Youth In Decline
Let’s get one thing straight: this is a beautiful little book. That pink cover is enough hot pink to be arresting, but enough shades dark of true hot pink to be just plain nice. The cover illustrations are perfect: joyful, weird, intriguing. And the interior, yes, two-tone, navy and a dusty blue-green (turrrquise?), a simple panel structure, and great character designs. This is a nice book to look at. I mean, look. (However, page numbers might have been nice, Youth In Decline, so that we Snackies readers could share our favourite gags more efficiently.)
This pretty pink volume collects Nick Sumida’s webcomic of the same name. I didn’t read the comics as they were coming out, but pleasantly, they work as well in collected form as I imagine they did in serial. These are good comic strips, funny strips, and while they don’t build into a grand narrative or character arc, they are additive, the Snackies world getting a bit deeper, and weirder, and more wonderful with each page turn. That’s good comedy, though: a long and winding joke that wraps up with some absurdity and a callback to what’s come before? Bringing the fucking house down, Sumida.
Another thing I should make clear, right now, before we go much further: I came so damn close to wetting myself while reading this fucking comic. So close. Somewhere between “*cut to a shot of me ribbon dancing in hell*” and “which glasses are cuter” is when it hit. Oh lord. You don’t know what I’m talking about yet — and I feel sorry for you, to be honest — but you will soon. Because, listen, Snackies is a very funny comic that you should definitely read. Though if you’re looking for a dry assessment of the book’s technical virtues, go elsewhere; there are other reviews.
So, Snackies. It was originally published as webcomic strips: it’s a series of gags about “Nick Sumida,” his ego, and his insecurities. I’ve been having trouble describing this comic to friends. I’ve tried “screwball absurdity balanced on the knife edge of despair” (gross, Megan, so purple) and “ironic hipster self-deprecation but kind of metal” and even “ironic hipster self-deprecation but actually funny.” But let’s take a look at a couple of pages so we can get a taste:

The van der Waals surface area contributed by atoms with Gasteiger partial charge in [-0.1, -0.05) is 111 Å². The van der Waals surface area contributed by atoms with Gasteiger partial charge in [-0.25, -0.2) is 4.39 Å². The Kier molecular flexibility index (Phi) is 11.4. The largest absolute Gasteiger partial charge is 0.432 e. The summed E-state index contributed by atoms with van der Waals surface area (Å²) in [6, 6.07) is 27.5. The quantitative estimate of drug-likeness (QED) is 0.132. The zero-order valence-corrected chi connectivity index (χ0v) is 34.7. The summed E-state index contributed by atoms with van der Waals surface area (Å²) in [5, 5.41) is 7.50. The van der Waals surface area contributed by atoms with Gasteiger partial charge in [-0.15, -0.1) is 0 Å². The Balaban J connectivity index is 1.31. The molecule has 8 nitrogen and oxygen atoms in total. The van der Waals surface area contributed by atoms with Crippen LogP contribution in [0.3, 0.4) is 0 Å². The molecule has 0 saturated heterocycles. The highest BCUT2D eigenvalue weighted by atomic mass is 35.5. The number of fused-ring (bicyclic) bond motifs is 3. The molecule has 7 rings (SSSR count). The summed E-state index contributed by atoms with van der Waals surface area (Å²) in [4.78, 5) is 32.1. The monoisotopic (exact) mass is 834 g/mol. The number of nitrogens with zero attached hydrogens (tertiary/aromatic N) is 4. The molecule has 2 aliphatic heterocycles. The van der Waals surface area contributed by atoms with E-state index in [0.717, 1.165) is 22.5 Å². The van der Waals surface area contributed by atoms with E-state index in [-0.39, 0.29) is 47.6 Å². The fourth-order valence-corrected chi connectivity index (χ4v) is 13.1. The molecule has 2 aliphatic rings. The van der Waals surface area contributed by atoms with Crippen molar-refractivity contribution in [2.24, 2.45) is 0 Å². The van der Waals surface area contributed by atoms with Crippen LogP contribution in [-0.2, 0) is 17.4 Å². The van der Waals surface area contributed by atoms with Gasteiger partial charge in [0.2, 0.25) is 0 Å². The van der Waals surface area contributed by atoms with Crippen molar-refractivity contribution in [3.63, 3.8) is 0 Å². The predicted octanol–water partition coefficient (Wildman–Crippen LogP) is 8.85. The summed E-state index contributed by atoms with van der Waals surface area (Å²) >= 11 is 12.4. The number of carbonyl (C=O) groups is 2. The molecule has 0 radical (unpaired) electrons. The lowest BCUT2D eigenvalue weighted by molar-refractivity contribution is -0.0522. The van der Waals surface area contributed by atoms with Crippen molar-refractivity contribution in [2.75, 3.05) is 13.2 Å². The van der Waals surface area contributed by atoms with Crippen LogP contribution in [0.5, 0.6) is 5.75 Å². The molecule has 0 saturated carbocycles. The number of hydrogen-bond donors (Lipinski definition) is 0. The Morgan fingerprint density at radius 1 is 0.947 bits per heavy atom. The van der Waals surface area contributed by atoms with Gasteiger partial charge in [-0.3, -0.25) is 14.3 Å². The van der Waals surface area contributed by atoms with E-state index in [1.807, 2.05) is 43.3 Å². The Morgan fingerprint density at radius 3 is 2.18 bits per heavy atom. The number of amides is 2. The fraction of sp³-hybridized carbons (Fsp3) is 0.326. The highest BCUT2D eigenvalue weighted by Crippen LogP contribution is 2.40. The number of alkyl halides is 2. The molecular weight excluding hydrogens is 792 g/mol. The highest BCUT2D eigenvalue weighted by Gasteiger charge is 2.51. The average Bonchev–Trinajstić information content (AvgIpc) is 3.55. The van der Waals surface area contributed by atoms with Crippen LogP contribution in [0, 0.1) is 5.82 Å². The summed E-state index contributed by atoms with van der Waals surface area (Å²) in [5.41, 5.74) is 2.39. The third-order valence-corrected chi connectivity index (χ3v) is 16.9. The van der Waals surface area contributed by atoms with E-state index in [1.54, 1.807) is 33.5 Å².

You don’t need me to explain why the joke works, but I will say this: it’s all about the beat. All of Snackies works on a principle of weird, weirder, weirdest. Start weird, start mean, and then escalate.
Sumida’s favourite target is himself. “Nick” swings from crushing insecurity to delusional to egomaniacal and back to insecure–in truth, it’s all of a piece. Nick is an artist (you know what they’re like), and a millenial (ugh, you KNOW what they’re like), and a perennially single, creepy-ass romantic (UGH). And that’s Snackies. It’s an extended gag about “this modern life” and terrible gags about “this modern life.” Part of the humour comes from how not-unique the setup is, and how uniquely weird the denouement is (*cut to a shot of me ribbon dancing in hell*). Another even tastier part comes from how irredeemably terrible Nick is. Take for example, Nick’s misadventures in dating. He variously dates: a reflection of himself, in an extended Narcissus gag where his beloved reflection is found in a window and a spoon, rather than a pond; a nice boy he pushes away with a costumed war plan to confuse and distract others from discovering Nick’s true self; and his own anxieties.
A continuing theme is Nick sabotaging himself through crushing anxiety and self doubt, or through his self-interest, which is always always always taken to absurd extremes. His self-doubt and extreme self-confidence are two sides of the same manic coin, set against a backdrop of texts from God, apocalyptic vulture attacks, sonic screams, Furbie-people, and twenty-something angst. The closing line is–hang on, is it possible to spoil this kind of thing? Avert your eyes if you’re concerned–this: “I’m a fraud. It’s only a matter of time before everyone sees it. My whole life is a lie, I have no talent or self-worth.” Now watch me date a guy I met during a monster-cult sacrifice incident!
I started this review with the packaging and the look of the comic, so let’s go back to that; in this case, they don’t lie. Sumida’s cartooning is cute and the colour palette of the interior and exterior is on point: ~dark bubblegum on the outside, cool blue irony/agony on the inside. The comic is exactly what it looks like: hilarious, weird, and a little bit dark. What’s the worst thing, the most embarrassing thing, that’s happened to you this year and how did you turn it into comedy? (There was this goose, you see…) That’s fodder for Snackies. Nick Sumida just does it cuter than we do.